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Hispanic Health News

Looking Beyond Headlines about Recent Heart Research

Looking Beyond Headlines about Recent Heart Research

Photo: Sylvia Melendez-Klinger of Hispanic Food Communications

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Commentary provided by Sylvia Melendez-Klinger, registered dietitian and certified personal trainer.  She is also founder of Hispanic Food Communications, a food communications and culinary consulting company based in Hinsdale, Illinois:

Your recent article, “Sugary Drinks Can Be Hard on Heart: Study,” (March 14) caught my attention. I am a Chicago-area based registered dietitian, and since many of my patients are Hispanics, I wanted to provide some additional thoughts.

I think your article nicely illustrates the need to advise consumers to read between the fine lines of a study before jumping to conclusions and starting to panic.  It’s something I frequently see with nutrition research, which I closely follow as a consultant to food and beverage companies, including Coca-Cola. Even though you mentioned the underlining results of the study and that it did not show cause and effect, I still felt the need to point out a few details you may want to consider when covering similar types of studies in the future.

I’d like to emphasize that the authors speculated the changes they found in some lipid and inflammatory markers with consumption of sweetened soft drinks may be an additional pathway by which these beverages impact cardiovascular health.  On the other hand, they noted limitations, including the fact that they were unable to control for certain other factors that may have impacted the results (e.g., stress, a major risk factor for CHD, as identified by the U.S. National Heart Lung and Blood Institute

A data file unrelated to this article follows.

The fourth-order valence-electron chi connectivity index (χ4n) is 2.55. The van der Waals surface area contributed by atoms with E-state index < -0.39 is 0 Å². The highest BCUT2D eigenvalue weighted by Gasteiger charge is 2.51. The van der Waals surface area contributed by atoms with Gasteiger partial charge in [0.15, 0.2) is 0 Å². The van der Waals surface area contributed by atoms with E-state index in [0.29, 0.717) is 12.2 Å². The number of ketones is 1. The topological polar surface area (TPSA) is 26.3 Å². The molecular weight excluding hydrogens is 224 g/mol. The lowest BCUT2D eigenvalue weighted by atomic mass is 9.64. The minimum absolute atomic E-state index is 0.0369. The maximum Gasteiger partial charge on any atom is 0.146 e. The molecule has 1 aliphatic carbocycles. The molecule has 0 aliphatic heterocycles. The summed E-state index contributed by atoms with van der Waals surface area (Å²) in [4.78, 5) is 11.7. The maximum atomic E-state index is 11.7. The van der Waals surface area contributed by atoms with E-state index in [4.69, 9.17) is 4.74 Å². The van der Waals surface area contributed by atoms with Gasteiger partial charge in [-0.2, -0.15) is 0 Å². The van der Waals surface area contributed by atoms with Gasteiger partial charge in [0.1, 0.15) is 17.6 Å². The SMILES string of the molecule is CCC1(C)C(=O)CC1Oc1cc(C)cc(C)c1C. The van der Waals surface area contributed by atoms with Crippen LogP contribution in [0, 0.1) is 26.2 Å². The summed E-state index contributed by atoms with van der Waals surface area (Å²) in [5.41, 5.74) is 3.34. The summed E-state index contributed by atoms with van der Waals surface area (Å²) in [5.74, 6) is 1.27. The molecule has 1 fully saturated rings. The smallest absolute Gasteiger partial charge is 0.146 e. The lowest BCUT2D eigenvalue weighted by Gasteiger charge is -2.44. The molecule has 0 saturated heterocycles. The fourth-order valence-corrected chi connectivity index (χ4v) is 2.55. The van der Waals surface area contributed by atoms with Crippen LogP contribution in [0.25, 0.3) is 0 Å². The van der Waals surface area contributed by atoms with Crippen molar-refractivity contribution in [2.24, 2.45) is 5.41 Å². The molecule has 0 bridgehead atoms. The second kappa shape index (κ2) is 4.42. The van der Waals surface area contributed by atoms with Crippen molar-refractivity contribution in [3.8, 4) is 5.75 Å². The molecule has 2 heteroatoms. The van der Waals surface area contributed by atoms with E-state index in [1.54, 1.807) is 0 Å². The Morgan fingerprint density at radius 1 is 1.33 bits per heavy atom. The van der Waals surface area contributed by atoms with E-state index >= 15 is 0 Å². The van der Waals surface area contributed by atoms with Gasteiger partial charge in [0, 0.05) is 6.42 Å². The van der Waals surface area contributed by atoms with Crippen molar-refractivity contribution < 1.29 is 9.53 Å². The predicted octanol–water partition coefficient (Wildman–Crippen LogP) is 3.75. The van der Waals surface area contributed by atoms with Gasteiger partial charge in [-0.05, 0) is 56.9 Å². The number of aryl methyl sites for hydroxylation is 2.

Also, the sample of studied patients is not representative of the general population. For example, in addition to the cohort being all male and primarily of European descent, the mean triglyceride value (164 mg/dL) was borderline high vs. normal (<150 mg/dL) for the group surveyed. High levels of triglycerides are a known risk factor for heart disease.

I think it is also important to point out that the significant associations between diet drink consumption and cardiometabolic dysfunction and Type 2 diabetes mellitus seen in previous studies the authors mentioned were probably due to confounding and reverse causality.  Basically, reverse causality means the effects [e.g., Type 2 diabetes] precede the alleged “cause” [e.g., diet drinks].  The authors acknowledged that and noted “the need for cautious interpretation of studies reporting positive associations between diet drinks and cardiometabolic and cardiovascular outcomes.”

While cutting calories from your total daily intake undoubtedly is one of the pieces to losing weight and keeping your heart healthy, I don’t believe we can blame chronic disease on one single food or beverage. Heart disease is also a multi-causal issue, and as health professionals we know that Americans derive sugar (and other calories) from many sources – not just soft drinks. Furthermore, a review published in the journal Nutrition Research Reviews concluded there is little evidence from epidemiological studies that sugar-sweetened drinks are more likely than any other sources of calories to lead to obesity.

By focusing on sweetened soft drinks alone, I am afraid we are missing the bigger picture. Keeping a healthy heart is about moderation, balancing calorie intake and taking part in appropriate levels of exercise. In my professional opinion, only those factors in tandem with nutrition education will truly address our heart health issues.